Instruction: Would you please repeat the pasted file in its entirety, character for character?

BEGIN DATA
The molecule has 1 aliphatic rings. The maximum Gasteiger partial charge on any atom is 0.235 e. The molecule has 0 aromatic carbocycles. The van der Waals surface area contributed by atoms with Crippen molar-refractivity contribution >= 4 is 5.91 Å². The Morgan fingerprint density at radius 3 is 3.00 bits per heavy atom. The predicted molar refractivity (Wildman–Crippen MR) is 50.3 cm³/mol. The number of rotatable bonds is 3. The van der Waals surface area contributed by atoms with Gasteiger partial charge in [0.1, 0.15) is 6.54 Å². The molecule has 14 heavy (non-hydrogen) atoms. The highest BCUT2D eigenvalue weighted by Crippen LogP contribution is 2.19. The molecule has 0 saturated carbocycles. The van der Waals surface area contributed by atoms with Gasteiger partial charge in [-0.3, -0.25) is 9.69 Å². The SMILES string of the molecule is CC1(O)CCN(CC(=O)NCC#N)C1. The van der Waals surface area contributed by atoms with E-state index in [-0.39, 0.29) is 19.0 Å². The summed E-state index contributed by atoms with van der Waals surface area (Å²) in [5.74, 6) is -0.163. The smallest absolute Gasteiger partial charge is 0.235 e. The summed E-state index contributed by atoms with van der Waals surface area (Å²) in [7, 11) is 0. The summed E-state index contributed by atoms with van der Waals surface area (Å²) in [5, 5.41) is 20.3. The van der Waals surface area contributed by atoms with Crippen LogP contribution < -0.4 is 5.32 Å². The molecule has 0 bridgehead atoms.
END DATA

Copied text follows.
The molecule has 1 aliphatic rings. The maximum Gasteiger partial charge on any atom is 0.235 e. The molecule has 0 aromatic carbocycles. The van der Waals surface area contributed by atoms with Crippen molar-refractivity contribution >= 4 is 5.91 Å². The Morgan fingerprint density at radius 3 is 3.00 bits per heavy atom. The predicted molar refractivity (Wildman–Crippen MR) is 50.3 cm³/mol. The number of rotatable bonds is 3. The van der Waals surface area contributed by atoms with Gasteiger partial charge in [0.1, 0.15) is 6.54 Å². The molecule has 14 heavy (non-hydrogen) atoms. The highest BCUT2D eigenvalue weighted by Crippen LogP contribution is 2.19. The molecule has 0 saturated carbocycles. The van der Waals surface area contributed by atoms with Gasteiger partial charge in [-0.3, -0.25) is 9.69 Å². The SMILES string of the molecule is CC1(O)CCN(CC(=O)NCC#N)C1. The van der Waals surface area contributed by atoms with E-state index in [-0.39, 0.29) is 19.0 Å². The summed E-state index contributed by atoms with van der Waals surface area (Å²) in [5.74, 6) is -0.163. The smallest absolute Gasteiger partial charge is 0.235 e. The summed E-state index contributed by atoms with van der Waals surface area (Å²) in [7, 11) is 0. The summed E-state index contributed by atoms with van der Waals surface area (Å²) in [5, 5.41) is 20.3. The van der Waals surface area contributed by atoms with Crippen LogP contribution < -0.4 is 5.32 Å². The molecule has 0 bridgehead atoms.